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Q&A with Jennifer Quinlan: After Europe's Contaminated Meat Controversy, Is the U.S. at Risk?

February 27, 2013

beef

Jennifer QuinlanEuropean consumers recently went into an uproar after horse meat was discovered in products that were labeled as 100 percent beef. 

The mislabeled meats first appeared in Sweden, the United Kingdom and France, and measures have been taken in Slovakia, Portugal, Hungary, the Netherlands, Belgium, Italy, Cyprus, Belgium and Ireland to prevent contaminated meat from reaching dinner tables.

Big-name brands affected by the tainted products include Burger King, Nestlé and, most recently, IKEA, which went as far as pulling its sausages and Swedish meatballs from many of its European stores.

DrexelNow consulted Dr. Jennifer Quinlan, an associate professor in the nutrition sciences department whose research focuses on the microbiological quality and safety of dairy and meat products, about how the horse meat oversight could have occurred and what it means for carnivores.

How are meats tested to verify that they are labeled correctly? Are products regularly tested?

Meat can be tested to determine the species it contains using commercially available tests that detect DNA from different types of animals including beef, pork, horse, sheep, goat, poultry, etc. In many cases, these tests are performed by individual companies to guarantee compliance with ethical or religious consumer needs. Most meat is not routinely tested to determine the species it comes from.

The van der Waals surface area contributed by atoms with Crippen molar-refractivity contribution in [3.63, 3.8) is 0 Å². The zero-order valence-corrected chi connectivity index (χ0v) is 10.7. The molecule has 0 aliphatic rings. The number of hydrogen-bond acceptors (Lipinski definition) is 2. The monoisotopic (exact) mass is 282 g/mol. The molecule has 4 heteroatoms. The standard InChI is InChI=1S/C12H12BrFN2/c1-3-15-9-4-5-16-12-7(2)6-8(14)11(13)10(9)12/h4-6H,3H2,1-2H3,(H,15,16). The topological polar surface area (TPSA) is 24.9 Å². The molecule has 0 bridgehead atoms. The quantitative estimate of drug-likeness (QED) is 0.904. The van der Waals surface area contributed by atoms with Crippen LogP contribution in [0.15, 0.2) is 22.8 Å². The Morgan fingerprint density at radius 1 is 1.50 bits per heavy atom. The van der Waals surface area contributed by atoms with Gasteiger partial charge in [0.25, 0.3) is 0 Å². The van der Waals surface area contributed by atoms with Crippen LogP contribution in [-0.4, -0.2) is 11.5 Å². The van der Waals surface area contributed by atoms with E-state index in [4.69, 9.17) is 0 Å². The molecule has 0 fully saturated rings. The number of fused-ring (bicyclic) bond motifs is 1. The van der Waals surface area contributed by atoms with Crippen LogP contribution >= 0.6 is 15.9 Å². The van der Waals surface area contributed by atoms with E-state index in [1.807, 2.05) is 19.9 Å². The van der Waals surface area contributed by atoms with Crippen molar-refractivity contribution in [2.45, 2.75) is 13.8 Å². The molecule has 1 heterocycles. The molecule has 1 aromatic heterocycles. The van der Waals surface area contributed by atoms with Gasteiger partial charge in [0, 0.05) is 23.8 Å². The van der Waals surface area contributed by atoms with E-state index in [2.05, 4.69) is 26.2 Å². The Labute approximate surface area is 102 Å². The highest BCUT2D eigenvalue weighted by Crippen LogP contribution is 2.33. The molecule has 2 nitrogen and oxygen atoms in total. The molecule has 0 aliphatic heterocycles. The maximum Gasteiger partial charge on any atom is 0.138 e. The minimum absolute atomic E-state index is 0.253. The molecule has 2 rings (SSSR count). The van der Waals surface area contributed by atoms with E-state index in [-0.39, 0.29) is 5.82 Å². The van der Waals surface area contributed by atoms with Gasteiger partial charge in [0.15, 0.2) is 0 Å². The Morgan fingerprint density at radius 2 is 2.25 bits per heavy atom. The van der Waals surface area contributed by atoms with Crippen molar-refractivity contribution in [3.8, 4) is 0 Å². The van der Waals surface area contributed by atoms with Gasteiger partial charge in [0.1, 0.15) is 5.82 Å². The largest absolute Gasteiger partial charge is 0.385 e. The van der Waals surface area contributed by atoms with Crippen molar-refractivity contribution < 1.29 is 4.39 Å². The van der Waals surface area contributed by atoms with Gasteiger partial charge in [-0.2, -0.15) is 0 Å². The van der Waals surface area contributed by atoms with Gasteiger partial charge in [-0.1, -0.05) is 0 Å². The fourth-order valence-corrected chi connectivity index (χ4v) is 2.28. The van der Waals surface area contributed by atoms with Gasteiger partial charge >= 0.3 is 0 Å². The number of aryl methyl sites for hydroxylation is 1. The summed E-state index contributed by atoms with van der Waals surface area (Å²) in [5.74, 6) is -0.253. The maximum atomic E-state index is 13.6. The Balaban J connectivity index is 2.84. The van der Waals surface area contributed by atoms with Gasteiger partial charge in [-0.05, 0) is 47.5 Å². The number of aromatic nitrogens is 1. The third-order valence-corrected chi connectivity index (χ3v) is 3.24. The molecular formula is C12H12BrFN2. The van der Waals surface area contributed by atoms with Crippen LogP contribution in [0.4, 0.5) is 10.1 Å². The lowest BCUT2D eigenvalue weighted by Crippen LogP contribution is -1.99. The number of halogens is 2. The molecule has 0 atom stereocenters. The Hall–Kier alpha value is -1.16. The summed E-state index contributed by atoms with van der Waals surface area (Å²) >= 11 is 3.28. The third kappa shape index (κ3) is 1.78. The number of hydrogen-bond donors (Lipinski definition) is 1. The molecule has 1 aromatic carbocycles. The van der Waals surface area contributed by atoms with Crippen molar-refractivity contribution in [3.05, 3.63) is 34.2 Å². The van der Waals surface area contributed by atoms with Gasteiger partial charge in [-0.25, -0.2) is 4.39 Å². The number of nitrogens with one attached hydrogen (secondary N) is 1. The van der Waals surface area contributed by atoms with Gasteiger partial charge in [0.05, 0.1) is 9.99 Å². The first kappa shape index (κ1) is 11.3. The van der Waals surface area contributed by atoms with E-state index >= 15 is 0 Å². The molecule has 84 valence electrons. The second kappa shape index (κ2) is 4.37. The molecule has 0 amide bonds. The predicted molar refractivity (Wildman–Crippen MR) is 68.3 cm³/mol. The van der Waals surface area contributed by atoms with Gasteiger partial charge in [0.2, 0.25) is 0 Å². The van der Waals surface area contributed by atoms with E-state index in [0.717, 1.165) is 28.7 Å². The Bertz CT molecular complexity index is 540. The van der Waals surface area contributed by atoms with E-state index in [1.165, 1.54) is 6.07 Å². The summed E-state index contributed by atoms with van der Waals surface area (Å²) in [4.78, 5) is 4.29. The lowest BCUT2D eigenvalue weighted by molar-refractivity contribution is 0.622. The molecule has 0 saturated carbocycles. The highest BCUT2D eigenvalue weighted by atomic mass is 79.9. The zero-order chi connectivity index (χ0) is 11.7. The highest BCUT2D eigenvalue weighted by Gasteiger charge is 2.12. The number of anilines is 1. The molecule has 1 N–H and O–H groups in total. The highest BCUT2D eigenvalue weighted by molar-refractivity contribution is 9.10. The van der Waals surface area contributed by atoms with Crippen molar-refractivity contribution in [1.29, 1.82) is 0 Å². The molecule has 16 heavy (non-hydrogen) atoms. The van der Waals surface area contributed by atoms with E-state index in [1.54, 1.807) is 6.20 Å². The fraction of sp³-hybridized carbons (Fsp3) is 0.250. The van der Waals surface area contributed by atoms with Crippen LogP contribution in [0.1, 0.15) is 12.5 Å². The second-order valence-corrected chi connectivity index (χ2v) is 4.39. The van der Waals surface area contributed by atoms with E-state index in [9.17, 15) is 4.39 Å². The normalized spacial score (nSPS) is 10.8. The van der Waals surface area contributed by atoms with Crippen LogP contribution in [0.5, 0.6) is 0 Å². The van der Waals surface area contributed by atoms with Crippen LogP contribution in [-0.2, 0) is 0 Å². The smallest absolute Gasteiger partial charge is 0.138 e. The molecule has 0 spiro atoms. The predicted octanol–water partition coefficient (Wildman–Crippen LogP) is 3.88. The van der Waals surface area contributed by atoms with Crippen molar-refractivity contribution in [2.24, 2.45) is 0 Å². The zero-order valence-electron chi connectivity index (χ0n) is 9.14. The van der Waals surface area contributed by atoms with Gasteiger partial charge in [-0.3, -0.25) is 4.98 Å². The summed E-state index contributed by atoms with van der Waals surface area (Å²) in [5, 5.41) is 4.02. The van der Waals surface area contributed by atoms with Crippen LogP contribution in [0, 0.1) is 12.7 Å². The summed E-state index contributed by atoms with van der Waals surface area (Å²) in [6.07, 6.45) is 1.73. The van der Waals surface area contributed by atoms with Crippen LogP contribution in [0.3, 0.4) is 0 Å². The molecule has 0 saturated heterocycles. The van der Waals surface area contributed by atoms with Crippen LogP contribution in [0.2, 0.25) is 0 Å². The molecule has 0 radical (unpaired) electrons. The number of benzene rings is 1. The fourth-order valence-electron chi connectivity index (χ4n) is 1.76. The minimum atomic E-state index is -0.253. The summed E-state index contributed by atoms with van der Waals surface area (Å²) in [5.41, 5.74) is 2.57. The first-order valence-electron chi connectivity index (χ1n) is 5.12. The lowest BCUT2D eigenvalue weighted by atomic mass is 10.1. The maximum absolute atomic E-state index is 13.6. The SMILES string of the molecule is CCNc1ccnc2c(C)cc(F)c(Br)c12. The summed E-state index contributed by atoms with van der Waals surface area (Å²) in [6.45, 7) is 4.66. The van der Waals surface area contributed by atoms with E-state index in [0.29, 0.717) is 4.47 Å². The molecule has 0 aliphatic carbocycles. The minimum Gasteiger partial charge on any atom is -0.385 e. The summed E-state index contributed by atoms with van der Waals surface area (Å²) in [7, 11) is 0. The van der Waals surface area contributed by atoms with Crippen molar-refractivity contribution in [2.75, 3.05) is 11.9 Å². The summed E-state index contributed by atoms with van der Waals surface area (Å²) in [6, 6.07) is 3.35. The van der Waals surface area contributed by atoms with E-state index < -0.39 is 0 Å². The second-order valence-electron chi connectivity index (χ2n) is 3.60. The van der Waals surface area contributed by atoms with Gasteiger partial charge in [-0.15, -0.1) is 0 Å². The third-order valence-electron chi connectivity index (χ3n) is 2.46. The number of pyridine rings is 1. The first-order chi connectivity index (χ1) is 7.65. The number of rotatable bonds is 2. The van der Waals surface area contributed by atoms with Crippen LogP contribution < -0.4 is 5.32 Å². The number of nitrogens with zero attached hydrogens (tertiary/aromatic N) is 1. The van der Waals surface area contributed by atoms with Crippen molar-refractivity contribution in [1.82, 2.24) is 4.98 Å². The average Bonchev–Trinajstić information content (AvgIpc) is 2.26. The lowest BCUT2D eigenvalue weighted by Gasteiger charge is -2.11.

Since most beef and poultry produced in the United States is produced under USDA inspection, it is not likely that meat from a species other that what is being claimed would be incorporated. However, this issue underscores the lack of control either the government or individual consumers have over food that is imported. The U.S. generally does not have inspectors in other countries, and there are not resources to test everything that is imported.

Are there any food-safety or nutritional concerns in consuming horse meat?

From a nutritional and microbiological point of view, there is nothing unsafe about horse meat. Some cultures consume it regularly, and the protein and fat from a horse is not unlike the protein and fat from a cow. The only safety risks would be if horse meat were obtained from animals not specifically raised for human consumption. In animals raised for human consumption, their exposure to antibiotics, hormones, chemicals are carefully monitored, so animals not raised for human consumption may have increased exposure to contamination.

Why are some saying the poor will be the most affected by the meat mislabeling?

The vast majority of any testing of food is done by the food industry itself to ensure quality, maintain the integrity of their brand name and limit liability. If the poor rely on food from more "generic" companies that are not as concerned about quality and safety of their product as a brand name, the possibility exists that they would experience a greater exposure to cheaply produced or contaminated products.